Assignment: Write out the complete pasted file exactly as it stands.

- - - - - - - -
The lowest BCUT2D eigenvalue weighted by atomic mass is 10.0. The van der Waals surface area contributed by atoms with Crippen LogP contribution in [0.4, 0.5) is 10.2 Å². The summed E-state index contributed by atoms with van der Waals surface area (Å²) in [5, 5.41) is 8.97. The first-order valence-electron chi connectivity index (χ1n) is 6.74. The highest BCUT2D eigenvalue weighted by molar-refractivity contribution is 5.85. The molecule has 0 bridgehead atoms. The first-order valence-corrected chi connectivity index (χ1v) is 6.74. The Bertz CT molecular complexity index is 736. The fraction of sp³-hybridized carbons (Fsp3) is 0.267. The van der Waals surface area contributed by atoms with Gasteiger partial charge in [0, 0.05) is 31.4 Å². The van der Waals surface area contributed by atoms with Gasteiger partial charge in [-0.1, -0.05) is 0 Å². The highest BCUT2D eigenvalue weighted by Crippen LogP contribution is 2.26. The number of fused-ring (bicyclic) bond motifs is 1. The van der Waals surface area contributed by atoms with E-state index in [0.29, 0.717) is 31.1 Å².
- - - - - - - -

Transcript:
The lowest BCUT2D eigenvalue weighted by atomic mass is 10.0. The van der Waals surface area contributed by atoms with Crippen LogP contribution in [0.4, 0.5) is 10.2 Å². The summed E-state index contributed by atoms with van der Waals surface area (Å²) in [5, 5.41) is 8.97. The first-order valence-electron chi connectivity index (χ1n) is 6.74. The highest BCUT2D eigenvalue weighted by molar-refractivity contribution is 5.85. The molecule has 0 bridgehead atoms. The first-order valence-corrected chi connectivity index (χ1v) is 6.74. The Bertz CT molecular complexity index is 736. The fraction of sp³-hybridized carbons (Fsp3) is 0.267. The van der Waals surface area contributed by atoms with Gasteiger partial charge in [0, 0.05) is 31.4 Å². The van der Waals surface area contributed by atoms with Gasteiger partial charge in [-0.1, -0.05) is 0 Å². The highest BCUT2D eigenvalue weighted by Crippen LogP contribution is 2.26. The number of fused-ring (bicyclic) bond motifs is 1. The van der Waals surface area contributed by atoms with E-state index in [0.29, 0.717) is 31.1 Å².